Editor's Note: Welcome to The Comfort Food Diaries, a month-long series that will run each weekday throughout the month of January. Here, the Serious Eats staff, along with some of our favorite writers from the food world, will reflect on the dishes, delicacies, and, yes, guilty pleasures that have sustained us through good times and bad.
Celebrating the simple pleasures.
The best thing I have ever eaten—a Serbian dish called palachinke—was made by my grandmother. It's pure simplicity: flour, sugar, salt, eggs, milk. A little shortening, of course, to keep things from sticking to the pan. It has the sweetness of a pancake but behaves more like a crepe, and I can now picture my grandmother making them, in the workmanlike way of someone who has cracked those eggs and dumped that flour a thousand times before. She throws eggshells in the sink. She wipes her hands on her pants and scratches her forehead with the meat of her thumb. She gives a little crooked smile when everything is mixed. And I see her at the stove—some stove, somewhere, in some house—dropping Crisco in a hot skillet. She pours batter into one side and tips it carefully so that the batter slides down into a thin coating, and then she turns her back on the stove completely and stands with her arms crossed, looking pleased, listening to the sputtering and pops behind her. When the palachinka is ready, she teases it out with a spatula and slaps it down on a plate. Fwap.
Palachinke is the perfect meal for a kid—I thought so as a kid, and I still believe it now. It's self-contained. There are no crumbs, nothing that can spill, besides maybe your plastic cup that's half full with milk. My brothers and I smeared jelly on them and rolled them up like comically sized cigars, and then we ate them and ate them and ate them. We were unstoppable. We were like lumberjacks. We ate them until we started to sweat, and then we ate two or three more after that, our grandmother all the while standing in the kitchen with her fists on her hips, staring dreamily, thinking maybe about her own grandmother making these for her in some distant, make-believe version of Serbia or Croatia or Hungary or any other possible place, or thinking maybe about her own mother passing the recipe down, or probably just disappearing into a wisp because none of this is real.
My grandmother made plenty of palachinke in her time, though she never once made them for me. She never once made them for my brothers. She died when my mom was only 16 years old, which means I never got to watch her make a palachinka, which means I never got to see her do anything at all because we never got the chance to meet. I cannot picture her making palachinke; I cannot picture her doing anything.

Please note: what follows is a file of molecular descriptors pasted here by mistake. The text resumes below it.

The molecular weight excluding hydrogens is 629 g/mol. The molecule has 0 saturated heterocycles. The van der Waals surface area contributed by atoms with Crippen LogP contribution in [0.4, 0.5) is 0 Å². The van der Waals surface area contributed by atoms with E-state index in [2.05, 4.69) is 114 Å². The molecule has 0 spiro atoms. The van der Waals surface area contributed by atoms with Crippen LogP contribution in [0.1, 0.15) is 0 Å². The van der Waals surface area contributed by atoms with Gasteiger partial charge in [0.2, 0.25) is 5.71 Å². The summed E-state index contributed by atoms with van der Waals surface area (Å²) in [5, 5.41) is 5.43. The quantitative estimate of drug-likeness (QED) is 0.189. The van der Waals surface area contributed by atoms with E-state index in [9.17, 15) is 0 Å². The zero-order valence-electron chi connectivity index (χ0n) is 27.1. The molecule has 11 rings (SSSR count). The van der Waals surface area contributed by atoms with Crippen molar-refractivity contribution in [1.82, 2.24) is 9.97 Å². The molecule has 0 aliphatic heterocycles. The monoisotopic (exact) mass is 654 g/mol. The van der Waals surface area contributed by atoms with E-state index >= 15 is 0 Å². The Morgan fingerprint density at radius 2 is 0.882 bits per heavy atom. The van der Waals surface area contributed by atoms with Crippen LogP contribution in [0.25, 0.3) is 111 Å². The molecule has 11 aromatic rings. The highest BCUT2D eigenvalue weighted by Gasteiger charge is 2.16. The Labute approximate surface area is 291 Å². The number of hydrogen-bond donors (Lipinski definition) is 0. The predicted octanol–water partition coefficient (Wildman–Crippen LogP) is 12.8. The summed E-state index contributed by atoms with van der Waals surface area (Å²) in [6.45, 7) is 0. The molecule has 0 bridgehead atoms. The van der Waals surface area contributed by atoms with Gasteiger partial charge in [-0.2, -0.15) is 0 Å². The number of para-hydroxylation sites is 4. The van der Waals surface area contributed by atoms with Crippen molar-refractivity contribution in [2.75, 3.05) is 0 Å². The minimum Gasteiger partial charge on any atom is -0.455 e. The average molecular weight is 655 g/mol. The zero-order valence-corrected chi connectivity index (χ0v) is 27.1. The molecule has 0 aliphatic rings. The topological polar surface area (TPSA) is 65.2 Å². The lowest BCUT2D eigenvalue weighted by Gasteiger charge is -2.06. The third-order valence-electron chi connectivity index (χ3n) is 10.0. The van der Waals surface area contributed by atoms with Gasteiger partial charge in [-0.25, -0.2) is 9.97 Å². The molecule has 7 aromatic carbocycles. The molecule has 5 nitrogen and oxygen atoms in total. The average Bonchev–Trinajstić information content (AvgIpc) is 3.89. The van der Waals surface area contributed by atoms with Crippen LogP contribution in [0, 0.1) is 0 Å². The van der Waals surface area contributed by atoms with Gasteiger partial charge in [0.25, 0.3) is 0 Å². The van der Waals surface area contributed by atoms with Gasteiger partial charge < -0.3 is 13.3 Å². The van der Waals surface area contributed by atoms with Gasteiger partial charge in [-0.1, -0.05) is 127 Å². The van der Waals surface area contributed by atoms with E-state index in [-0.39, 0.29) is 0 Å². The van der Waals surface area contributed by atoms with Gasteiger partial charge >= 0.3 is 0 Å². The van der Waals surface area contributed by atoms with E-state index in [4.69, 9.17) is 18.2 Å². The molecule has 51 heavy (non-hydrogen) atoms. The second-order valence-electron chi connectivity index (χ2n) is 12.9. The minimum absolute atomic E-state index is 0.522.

"I guess I'm not much of a keeper," my mom said to me recently. We were talking about Star Wars and the action figures my brother and I had collected over the years that she had unceremoniously thrown away. Little remains besides Luke's landspeeder and sad old Admiral Ackbar. "It's a trap," I wish I could have whispered to him way back when. "She'll toss you when I leave for college."
In general, though, the sentiment rings true: She's not much of a keeper. She doesn't hang on to things. And this much can be said of her Serbian heritage: The language eludes her—the only three words she ever knew in Serbian were those for shit, ass, and fart. Two of these she taught to me and my brothers, and one of these (I won't say which) I have gleefully passed along to my own daughter, who is four. The religion, she let drift away. There are no customs left to observe.
Palachinke, though, she kept.
It was her mother who taught her how to make them, which she learned to do at a young age. My mom remembers making palachinke for her dad after her mother had died, a thought that wrecks me just a little. And, of course, my mom made them for us. Made them for me, made them for my brothers. She made them for my friends in the mornings after sleepovers. She made them on snow days, made them during holidays. Made them for no good reason, no special occasion. She made them because it was easy, and because she knew we'd eat them and she knew we'd like them. Which we did. Which we do still. I cannot picture my grandmother making palachinke, but I can easily picture my mom making them, and in every kitchen of every house we ever lived in. I can taste them right now as I type this, and it's the taste of contentment and nostalgia—my favorite possible version of what my family could be.
I have not yet made palachinke for my daughter, who eats only four foods, with little deviation: buttered noodles, buttered rice, buttered toast, and butter. But I will make them. And I like to imagine that when she takes that first bite into her body, and the ingredients dissolve like stardust and are absorbed into her bloodstream, something deep in the atomic bubbles of her DNA will awaken, and for some immeasurable fraction of a second, my grandmother's breath will fill the cells of my daughter's lungs, will wet the surface of her Serbian eyes. It's sentimental nonsense, to be sure. Nevertheless, the thought of it brings me comfort.